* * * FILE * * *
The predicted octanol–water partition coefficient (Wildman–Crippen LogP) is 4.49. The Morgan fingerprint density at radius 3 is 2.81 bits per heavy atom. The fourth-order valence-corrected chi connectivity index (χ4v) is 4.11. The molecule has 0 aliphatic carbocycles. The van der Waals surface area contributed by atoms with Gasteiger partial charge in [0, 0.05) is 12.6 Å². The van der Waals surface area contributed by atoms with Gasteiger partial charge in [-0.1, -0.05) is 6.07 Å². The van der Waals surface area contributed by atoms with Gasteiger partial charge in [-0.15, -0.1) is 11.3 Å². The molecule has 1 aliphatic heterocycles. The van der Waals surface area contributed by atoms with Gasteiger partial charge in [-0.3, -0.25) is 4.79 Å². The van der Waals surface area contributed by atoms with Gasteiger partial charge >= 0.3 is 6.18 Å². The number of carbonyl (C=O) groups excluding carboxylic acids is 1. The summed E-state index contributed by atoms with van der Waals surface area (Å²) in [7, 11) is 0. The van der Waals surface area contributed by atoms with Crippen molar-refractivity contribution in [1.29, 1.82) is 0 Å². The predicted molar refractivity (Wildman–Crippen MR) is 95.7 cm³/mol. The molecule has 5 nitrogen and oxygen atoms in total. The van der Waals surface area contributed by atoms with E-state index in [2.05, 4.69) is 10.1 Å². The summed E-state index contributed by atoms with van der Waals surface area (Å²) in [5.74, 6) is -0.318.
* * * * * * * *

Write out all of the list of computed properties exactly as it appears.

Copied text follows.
The predicted octanol–water partition coefficient (Wildman–Crippen LogP) is 4.49. The Morgan fingerprint density at radius 3 is 2.81 bits per heavy atom. The fourth-order valence-corrected chi connectivity index (χ4v) is 4.11. The molecule has 0 aliphatic carbocycles. The van der Waals surface area contributed by atoms with Gasteiger partial charge in [0, 0.05) is 12.6 Å². The van der Waals surface area contributed by atoms with Gasteiger partial charge in [-0.1, -0.05) is 6.07 Å². The van der Waals surface area contributed by atoms with Gasteiger partial charge in [-0.15, -0.1) is 11.3 Å². The molecule has 1 aliphatic heterocycles. The van der Waals surface area contributed by atoms with Gasteiger partial charge in [-0.3, -0.25) is 4.79 Å². The van der Waals surface area contributed by atoms with Gasteiger partial charge >= 0.3 is 6.18 Å². The number of carbonyl (C=O) groups excluding carboxylic acids is 1. The summed E-state index contributed by atoms with van der Waals surface area (Å²) in [7, 11) is 0. The van der Waals surface area contributed by atoms with Crippen molar-refractivity contribution in [1.29, 1.82) is 0 Å². The predicted molar refractivity (Wildman–Crippen MR) is 95.7 cm³/mol. The molecule has 5 nitrogen and oxygen atoms in total. The van der Waals surface area contributed by atoms with E-state index in [2.05, 4.69) is 10.1 Å². The summed E-state index contributed by atoms with van der Waals surface area (Å²) in [5.74, 6) is -0.318.